Related post: CRESCYNT Toolbox – Estate Planning for Your Data
Data cleaning. Data cleansing. Data preparation. Data wrangling. Data munging.
Garbage In, Garbage Out.
If you’re like most people, your data is self-cleaning, meaning: you clean it yourself! We often hear that 80% of our “data time” is spent in data cleaning to enable 20% in analysis. Wouldn’t it be great to work through data prep faster and keep more of our data time for analysis, exploration, visualization, and next steps?
Here we look over the landscape of tools to consider, then come back to where our feet may be right now to offer specific suggestions for workbook users – lessons learned the hard way over a long time.
The end goal is for our data to be accurate, human-readable, machine-readable, and calculation-ready.
Software for data cleaning:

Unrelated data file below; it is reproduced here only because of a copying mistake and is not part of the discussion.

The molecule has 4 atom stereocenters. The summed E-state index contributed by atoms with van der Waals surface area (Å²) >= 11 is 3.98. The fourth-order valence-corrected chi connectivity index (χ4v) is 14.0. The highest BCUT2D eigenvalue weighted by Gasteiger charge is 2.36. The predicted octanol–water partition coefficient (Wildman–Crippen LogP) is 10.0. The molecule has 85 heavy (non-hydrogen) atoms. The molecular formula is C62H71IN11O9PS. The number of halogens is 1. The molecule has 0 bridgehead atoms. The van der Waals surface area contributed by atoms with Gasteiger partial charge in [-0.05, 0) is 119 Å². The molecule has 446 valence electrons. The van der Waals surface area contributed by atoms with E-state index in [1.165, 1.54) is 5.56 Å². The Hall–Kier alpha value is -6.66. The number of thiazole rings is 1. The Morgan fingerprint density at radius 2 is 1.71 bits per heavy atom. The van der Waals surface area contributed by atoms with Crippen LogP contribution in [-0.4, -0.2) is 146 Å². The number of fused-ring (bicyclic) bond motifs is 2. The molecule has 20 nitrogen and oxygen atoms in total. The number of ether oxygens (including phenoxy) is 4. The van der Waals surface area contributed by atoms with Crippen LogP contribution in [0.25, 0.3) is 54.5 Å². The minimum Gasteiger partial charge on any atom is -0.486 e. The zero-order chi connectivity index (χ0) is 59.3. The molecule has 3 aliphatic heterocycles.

RapidMiner may be the best free (for academia) non-coding tool available right now. It was built for data mining, which doesn’t have to be your purpose for it to work hard for you. It has a diagram interface that’s very helpful. It almost facilitates a “workflow discovery” process as you incrementally try, tweak, build, and re-use workflow paths that grow during the process of data cleaning. It makes quick work of plotting histograms for each data column to instantly SEE distributions, zeros, outliers, and number of valid entries. It also records and tracks commands (like a baby Jupyter notebook). When pulling in raw datasets, it automatically keeps the originals intact: RapidMiner makes changes only to a copy of the raw data, and then one can export the finished files to use with other software. It’s really helpful in joining data from multiple sources, and pulling subsets for output data files. Rapid Miner Studio: Data Prep.